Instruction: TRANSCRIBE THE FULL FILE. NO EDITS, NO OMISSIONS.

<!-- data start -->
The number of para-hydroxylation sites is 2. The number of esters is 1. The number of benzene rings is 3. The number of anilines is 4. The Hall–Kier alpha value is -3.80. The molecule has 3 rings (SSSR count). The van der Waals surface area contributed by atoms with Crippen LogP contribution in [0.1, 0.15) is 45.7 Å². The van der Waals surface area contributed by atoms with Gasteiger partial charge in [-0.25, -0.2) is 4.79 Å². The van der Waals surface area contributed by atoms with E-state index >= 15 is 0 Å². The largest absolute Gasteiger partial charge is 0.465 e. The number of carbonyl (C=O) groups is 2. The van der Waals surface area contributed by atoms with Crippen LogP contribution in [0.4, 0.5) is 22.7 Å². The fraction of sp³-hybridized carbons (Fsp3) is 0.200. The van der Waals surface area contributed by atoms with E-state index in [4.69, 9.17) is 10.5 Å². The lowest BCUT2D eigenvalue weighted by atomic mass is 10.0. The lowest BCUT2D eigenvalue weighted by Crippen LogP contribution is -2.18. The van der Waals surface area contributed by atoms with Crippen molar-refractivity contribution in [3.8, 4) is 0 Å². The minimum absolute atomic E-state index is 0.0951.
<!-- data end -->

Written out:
The number of para-hydroxylation sites is 2. The number of esters is 1. The number of benzene rings is 3. The number of anilines is 4. The Hall–Kier alpha value is -3.80. The molecule has 3 rings (SSSR count). The van der Waals surface area contributed by atoms with Crippen LogP contribution in [0.1, 0.15) is 45.7 Å². The van der Waals surface area contributed by atoms with Gasteiger partial charge in [-0.25, -0.2) is 4.79 Å². The van der Waals surface area contributed by atoms with E-state index >= 15 is 0 Å². The largest absolute Gasteiger partial charge is 0.465 e. The number of carbonyl (C=O) groups is 2. The van der Waals surface area contributed by atoms with Crippen LogP contribution in [0.4, 0.5) is 22.7 Å². The fraction of sp³-hybridized carbons (Fsp3) is 0.200. The van der Waals surface area contributed by atoms with E-state index in [4.69, 9.17) is 10.5 Å². The lowest BCUT2D eigenvalue weighted by atomic mass is 10.0. The lowest BCUT2D eigenvalue weighted by Crippen LogP contribution is -2.18. The van der Waals surface area contributed by atoms with Crippen molar-refractivity contribution in [3.8, 4) is 0 Å². The minimum absolute atomic E-state index is 0.0951.